Updates on Paycheck Protection Program Loan Forgiveness

In August, the Small Business Administration (SBA) released new guidance on loan forgiveness in the Paycheck Protection Program (PPP). The guidance confirmed some program rules, provided clarity to other rules, and addressed ongoing questions regarding loan repayment. This post will discuss the loan forgiveness process and address some important updates and key information that employers who utilized PPP funding should keep in mind as they seek loan forgiveness.

Loan Forgiveness Process

At this point in the PPP process, many borrowers have used their PPP money and are now eligible to apply for loan forgiveness. Borrowing organizations should complete an SBA form or lender provided application to start the process. The lender will have 60 days to review the application, and once approved, it will submit the application to the SBA. The SBA has 90 days to review the application. The SBA may ask for additional documentation to verify compliance with loan forgiveness.

Important Clarifications and Updates

In its official loan forgiveness guidance issued in August, the SBA answered 11 pages’ worth of frequently asked questions. Five important updates from that guidance are referenced below.

First, the SBA guidance provided clarity on what taking a loan in “good faith” meant. If employers took less than $2 million, they are given a “safe harbor,” and they are considered to have met the good faith standard. Organizations that took loans larger than $2 million will have to provide documentation showing why they needed the PPP loan.

Second, the guidance clarifies that borrowers will not have to make payments while waiting for their loan forgiveness decisions. If borrowers submit their loan forgiveness application within ten months of the covered period and the loan is wholly forgiven, no payments will be required. However, if only some of the loan is forgiven, the borrower will be responsible for payment of the loan portion due and for the accrued interest from the time of disbursement of the loan.

Third, the SBA clarified what expenses could be accounted for as employee compensation. Cash payments to the employee should be calculated before tax deductions or benefits to be eligible for forgiveness. Tips, commissions, hazard pay, and bonuses are also forgivable, but employers should keep in mind that forgivable cash compensation is limited to $100,000 per employee on an annualized basis. Health care benefits paid by the employer are considered payroll costs and are eligible for forgiveness. Employer contributions to employee retirement benefits are also considered eligible for forgiveness; however, payment deducted from payroll or paid by the employee is not forgivable.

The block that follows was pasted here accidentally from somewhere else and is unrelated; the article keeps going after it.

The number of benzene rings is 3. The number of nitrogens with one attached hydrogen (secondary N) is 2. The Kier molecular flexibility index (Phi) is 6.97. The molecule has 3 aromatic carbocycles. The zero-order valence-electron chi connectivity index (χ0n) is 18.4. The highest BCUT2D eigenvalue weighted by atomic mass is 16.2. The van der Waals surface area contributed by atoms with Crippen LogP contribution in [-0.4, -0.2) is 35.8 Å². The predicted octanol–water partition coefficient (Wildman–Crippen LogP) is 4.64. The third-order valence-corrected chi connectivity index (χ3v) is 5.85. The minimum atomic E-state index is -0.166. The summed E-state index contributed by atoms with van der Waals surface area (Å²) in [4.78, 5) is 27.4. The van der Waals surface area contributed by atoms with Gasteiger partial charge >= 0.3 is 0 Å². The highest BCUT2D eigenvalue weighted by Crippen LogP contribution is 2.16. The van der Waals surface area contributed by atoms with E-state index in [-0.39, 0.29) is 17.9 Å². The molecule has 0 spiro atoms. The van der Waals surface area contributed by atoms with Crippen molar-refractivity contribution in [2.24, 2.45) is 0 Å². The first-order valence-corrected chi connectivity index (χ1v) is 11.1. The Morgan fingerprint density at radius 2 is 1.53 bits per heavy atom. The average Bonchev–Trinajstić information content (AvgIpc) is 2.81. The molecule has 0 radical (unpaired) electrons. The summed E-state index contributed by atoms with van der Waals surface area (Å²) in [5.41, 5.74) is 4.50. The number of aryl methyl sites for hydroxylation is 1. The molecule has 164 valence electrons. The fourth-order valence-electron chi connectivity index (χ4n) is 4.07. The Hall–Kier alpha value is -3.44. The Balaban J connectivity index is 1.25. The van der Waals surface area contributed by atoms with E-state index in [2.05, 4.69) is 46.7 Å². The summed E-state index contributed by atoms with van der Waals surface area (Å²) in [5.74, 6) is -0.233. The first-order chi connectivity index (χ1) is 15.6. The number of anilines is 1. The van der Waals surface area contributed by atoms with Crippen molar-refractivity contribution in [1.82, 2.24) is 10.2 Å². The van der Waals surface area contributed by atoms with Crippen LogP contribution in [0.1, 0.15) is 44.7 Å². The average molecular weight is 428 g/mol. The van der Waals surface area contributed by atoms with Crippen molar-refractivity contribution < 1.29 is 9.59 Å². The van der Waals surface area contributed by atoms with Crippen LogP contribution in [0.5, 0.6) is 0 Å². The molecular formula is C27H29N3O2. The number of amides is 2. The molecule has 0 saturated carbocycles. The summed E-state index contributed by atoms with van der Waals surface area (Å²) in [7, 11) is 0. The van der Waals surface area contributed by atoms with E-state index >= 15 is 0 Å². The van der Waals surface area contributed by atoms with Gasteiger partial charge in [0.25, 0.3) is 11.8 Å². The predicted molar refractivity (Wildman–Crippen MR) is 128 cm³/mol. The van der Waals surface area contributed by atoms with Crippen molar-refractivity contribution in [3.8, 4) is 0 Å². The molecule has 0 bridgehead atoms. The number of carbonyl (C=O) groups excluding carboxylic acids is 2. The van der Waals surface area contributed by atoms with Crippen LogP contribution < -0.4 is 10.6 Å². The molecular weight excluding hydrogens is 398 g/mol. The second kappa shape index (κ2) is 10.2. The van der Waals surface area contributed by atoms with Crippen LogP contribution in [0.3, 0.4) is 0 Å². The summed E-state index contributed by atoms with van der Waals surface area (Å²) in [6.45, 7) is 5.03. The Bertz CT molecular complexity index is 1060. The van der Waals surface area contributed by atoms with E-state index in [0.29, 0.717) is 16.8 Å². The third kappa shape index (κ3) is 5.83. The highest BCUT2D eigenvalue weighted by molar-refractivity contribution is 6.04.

Fourth, the guidance confirmed that borrowers will not be required to reduce their forgiveness amount if they offered to rehire laid-off employees and the employees declined the offer of employment. The SBA said it is possible to exclude those employees without effecting the full-time employee equivalent calculation. The employer must document in good faith that 1) it was unable to rehire former employees, and 2) it could not rehire a similarly qualified individual on or before December 31, 2020. Also, borrowers must report to state unemployment offices within 30 days if an employee rejects an offer of employment. The employer must have the rejected employment offer in writing. The employer must also have a written record of the refused employment offer and a written record demonstrating the employer’s efforts to hire another individual.

Fifth, the SBA confirmed that nonpayroll expenses incurred before the covered period, but due during the covered period, were forgivable expenses. For example, eligible mortgage costs, rent or lease costs, and even utility costs incurred before the covered period and paid during the covered period are eligible for loan forgiveness. Similarly, nonpayroll costs incurred during the covered period and paid on or before the next billing date, but after the covered period ended, are also eligible for loan forgiveness.


The SBA’s guidance on PPP loan forgiveness is an important resource for borrowers to consult as they prepare their forgiveness applications. The complete guidance document issued by the SBA can be found here. In addition to tracking any additional guidance issued by the SBA, borrowers should keep a mindful eye on Congress in the coming months to see if there is any legislative action that would overrule regulatory guidance. For example, some legislators have suggested making loan forgiveness as easy as signing an affidavit for those who borrowed under $150,000. As always, if your organization has questions about legal compliance with federal regulatory rules, be sure to seek experienced legal counsel to address your concerns.


Featured Image by Rebecca Sidebotham.

Because of the generality of the information on this site, it may not apply to a given place, time, or set of facts. It is not intended to be legal advice, and should not be acted upon without specific legal advice based on particular situations